Even schools have begun to get in on the action with mindfulness programs for students.
School mindfulness programs have been largely experimental up until now, but the experiments have proven a few major benefits.
The research shows that children benefit from mindfulness on many fronts, including cognitive outcomes, stress reduction, and overall wellbeing. We know that kindergarten social skills can predict whether children are at risk for deficits later in life that may lead to crime, substance abuse, and mental health issues. Our hope is that the improvements made through mindfulness training will also follow children into early adulthood.
Benefits of Mindfulness in Schools
Depression in adolescents and young adults is on the rise, and children’s stress levels seem to be at an all-time high. With major issues like school shootings, drug abuse, and student suicide, kids today have more to deal with than ever before.
Fortunately, some research shows that mindfulness programs may offer some help on this front. Here are some of the common benefits of practicing mindfulness in school:
Research published in a 2013 British Journal of Psychiatry indicates that mindfulness programs may have a positive impact on depression and stress.
This study had 522 participants aged between 12 and 16. Part of the group participated in the Mindfulness in Schools Programme, and the rest took on the school’s usual curriculum. The study found that children who participated in the mindfulness program reported fewer side effects, lower stress, and greater well-being than those in the control group. Students who practiced mindfulness more often reported a better sense of well-being and less stress at their one-month follow-up.
The goal of this type of school program is to increase mindfulness, so we can only hope that it works. And while we’ve seen some evidence that mindfulness programs work, the research here isn’t as enthusiastic as we’d like to see.
The University of Cambridge conducted a controlled trial of mindfulness training in schools and didn’t find clinically significant results in the mindful trained versus the control group. The promising news, however, is that researchers found improvements in psychological well-being and mindfulness in students who also practiced outside of school.
We need to see more research on the effects of mindfulness programs in schools, but these results may indicate that students must dedicate more than the allotted mindfulness time at school to achieve measurable results.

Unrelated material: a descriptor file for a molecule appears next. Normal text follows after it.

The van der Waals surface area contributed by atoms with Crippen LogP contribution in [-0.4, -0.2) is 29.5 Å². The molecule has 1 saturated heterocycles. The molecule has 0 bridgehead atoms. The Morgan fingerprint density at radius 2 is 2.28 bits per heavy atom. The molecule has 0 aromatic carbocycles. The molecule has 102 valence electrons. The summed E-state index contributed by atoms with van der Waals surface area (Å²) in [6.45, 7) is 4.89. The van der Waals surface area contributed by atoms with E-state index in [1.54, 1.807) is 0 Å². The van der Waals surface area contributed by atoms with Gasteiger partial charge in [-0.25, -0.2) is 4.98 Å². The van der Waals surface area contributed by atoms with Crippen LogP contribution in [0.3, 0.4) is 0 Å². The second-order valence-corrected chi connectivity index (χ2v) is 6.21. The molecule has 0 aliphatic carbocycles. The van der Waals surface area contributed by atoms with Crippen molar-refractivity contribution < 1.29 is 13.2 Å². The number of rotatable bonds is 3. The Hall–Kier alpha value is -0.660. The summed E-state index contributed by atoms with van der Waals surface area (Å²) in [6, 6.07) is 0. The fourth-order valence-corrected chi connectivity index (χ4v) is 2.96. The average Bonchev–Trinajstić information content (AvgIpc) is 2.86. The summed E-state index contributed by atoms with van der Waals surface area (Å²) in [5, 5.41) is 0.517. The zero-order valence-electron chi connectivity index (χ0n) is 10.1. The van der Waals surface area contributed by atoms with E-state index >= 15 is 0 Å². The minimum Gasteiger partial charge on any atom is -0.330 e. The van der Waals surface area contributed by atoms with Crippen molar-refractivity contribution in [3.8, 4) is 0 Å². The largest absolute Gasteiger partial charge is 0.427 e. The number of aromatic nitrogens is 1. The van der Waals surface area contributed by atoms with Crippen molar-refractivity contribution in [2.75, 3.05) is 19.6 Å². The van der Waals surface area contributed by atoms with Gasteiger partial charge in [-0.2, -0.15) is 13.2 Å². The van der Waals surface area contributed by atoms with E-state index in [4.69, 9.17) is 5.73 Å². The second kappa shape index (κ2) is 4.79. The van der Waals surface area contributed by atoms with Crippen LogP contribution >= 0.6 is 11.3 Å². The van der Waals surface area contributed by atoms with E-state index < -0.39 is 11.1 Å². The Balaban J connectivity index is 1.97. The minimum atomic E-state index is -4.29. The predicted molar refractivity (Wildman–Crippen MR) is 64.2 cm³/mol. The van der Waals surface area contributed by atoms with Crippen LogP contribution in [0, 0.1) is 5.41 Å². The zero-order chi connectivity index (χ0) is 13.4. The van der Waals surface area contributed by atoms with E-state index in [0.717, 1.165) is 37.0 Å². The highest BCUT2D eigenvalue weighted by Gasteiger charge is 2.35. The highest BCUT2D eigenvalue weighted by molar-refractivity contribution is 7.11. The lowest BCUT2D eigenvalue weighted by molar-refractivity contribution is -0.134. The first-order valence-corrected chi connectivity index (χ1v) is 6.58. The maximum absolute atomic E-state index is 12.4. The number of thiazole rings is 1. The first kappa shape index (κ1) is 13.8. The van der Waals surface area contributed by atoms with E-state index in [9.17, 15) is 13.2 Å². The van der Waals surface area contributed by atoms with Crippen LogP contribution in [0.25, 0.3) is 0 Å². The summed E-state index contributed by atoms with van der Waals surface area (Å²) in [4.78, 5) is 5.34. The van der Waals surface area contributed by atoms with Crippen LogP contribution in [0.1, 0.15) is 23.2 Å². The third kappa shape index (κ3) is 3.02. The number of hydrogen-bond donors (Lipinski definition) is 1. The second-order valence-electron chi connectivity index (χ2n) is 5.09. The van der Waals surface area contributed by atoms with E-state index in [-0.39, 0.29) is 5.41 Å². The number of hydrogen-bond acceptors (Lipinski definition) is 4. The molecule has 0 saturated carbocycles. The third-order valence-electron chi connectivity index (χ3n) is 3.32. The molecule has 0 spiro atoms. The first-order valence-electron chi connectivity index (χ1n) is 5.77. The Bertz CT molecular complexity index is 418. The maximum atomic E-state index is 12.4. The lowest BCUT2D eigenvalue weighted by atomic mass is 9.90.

Increased cognitive performance
One of the goals of mindfulness training in schools is to help children focus on schoolwork. And a review of the research indicates that mindfulness training may lead to an increase in overall cognitive performance. Good news!
The Frontiers in Psychology review studied 24 studies, of which 13 were published. Across all studies, 1,348 students in grades 1-12 received mindfulness training and 876 served as controls. The review found promising results indicating that mindfulness-based interventions may improve cognitive performance and resilience to stress. The authors also noted there were a wide range of instruments and a variety of exercises used across all studies.
The bottom line is that mindfulness-based programs in schools show some promise, but we need more research to determine their ultimate effect.
Teaching mindfulness to your children
If your child’s school doesn’t have a mindfulness program, you can still teach them the skills they need to become more mindful. Even if they are learning mindfulness in school, you can reinforce the lessons at home.
Here are some tips for teaching mindfulness to your own children:
Begin your own practice – When it comes to parenting, nothing is as powerful as “practicing what you preach.” Kids learn best by example, so show them what it really means to be mindful in all areas of your life. No one is perfect, so when you act emotionally, talk to your kids about how you could have handled things differently.
Keep it simple – Talk to your kids about awareness. They should be aware of their thoughts and their feelings. Ask them to actively notice things around them. You may find this comes more naturally for your child than it does for you. That’s okay.
Don’t force mindfulness – This is something that should happen organically, so don’t force your child to practice. Try to make it fun and explain all the benefits. Just remain consistent, and he or she should come around.
Create a bedtime routine – Bedtime is a great time for practice. Depending on your child’s age and interest, you can do a guided breathing meditation or a simple awareness practice.
If you’ve seen benefits from practicing mindfulness, you may want to share the experience with your child. As the studies have shown, there are some benefits. Start now to set the tone for a mindful life.